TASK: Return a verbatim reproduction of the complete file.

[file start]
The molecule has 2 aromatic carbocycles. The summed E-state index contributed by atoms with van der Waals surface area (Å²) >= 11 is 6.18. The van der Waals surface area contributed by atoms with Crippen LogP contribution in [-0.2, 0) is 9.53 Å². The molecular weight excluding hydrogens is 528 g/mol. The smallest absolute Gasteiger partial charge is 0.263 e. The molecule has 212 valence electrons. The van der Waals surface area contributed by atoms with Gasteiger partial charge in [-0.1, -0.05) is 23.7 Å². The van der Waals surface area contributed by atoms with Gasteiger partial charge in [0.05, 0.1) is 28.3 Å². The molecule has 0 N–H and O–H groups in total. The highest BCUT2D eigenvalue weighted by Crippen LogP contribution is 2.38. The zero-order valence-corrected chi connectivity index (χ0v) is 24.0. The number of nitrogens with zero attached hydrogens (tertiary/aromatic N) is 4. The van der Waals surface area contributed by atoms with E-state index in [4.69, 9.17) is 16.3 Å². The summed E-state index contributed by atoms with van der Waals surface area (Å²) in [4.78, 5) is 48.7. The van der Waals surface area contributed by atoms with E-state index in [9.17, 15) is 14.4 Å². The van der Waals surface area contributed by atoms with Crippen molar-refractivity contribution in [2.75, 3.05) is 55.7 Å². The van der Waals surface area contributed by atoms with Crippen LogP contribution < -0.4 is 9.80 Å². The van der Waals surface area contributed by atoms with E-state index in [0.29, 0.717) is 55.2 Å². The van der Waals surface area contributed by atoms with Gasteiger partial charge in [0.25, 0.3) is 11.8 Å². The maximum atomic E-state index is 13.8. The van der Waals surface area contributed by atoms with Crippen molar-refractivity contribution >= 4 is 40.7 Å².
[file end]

The molecule has 2 aromatic carbocycles. The summed E-state index contributed by atoms with van der Waals surface area (Å²) >= 11 is 6.18. The van der Waals surface area contributed by atoms with Crippen LogP contribution in [-0.2, 0) is 9.53 Å². The molecular weight excluding hydrogens is 528 g/mol. The smallest absolute Gasteiger partial charge is 0.263 e. The molecule has 212 valence electrons. The van der Waals surface area contributed by atoms with Gasteiger partial charge in [-0.1, -0.05) is 23.7 Å². The van der Waals surface area contributed by atoms with Gasteiger partial charge in [0.05, 0.1) is 28.3 Å². The molecule has 0 N–H and O–H groups in total. The highest BCUT2D eigenvalue weighted by Crippen LogP contribution is 2.38. The zero-order valence-corrected chi connectivity index (χ0v) is 24.0. The number of nitrogens with zero attached hydrogens (tertiary/aromatic N) is 4. The van der Waals surface area contributed by atoms with E-state index in [4.69, 9.17) is 16.3 Å². The summed E-state index contributed by atoms with van der Waals surface area (Å²) in [4.78, 5) is 48.7. The van der Waals surface area contributed by atoms with E-state index in [9.17, 15) is 14.4 Å². The van der Waals surface area contributed by atoms with Crippen molar-refractivity contribution in [2.75, 3.05) is 55.7 Å². The van der Waals surface area contributed by atoms with Crippen LogP contribution < -0.4 is 9.80 Å². The van der Waals surface area contributed by atoms with E-state index in [0.29, 0.717) is 55.2 Å². The van der Waals surface area contributed by atoms with Gasteiger partial charge in [0.25, 0.3) is 11.8 Å². The maximum atomic E-state index is 13.8. The van der Waals surface area contributed by atoms with Crippen molar-refractivity contribution >= 4 is 40.7 Å².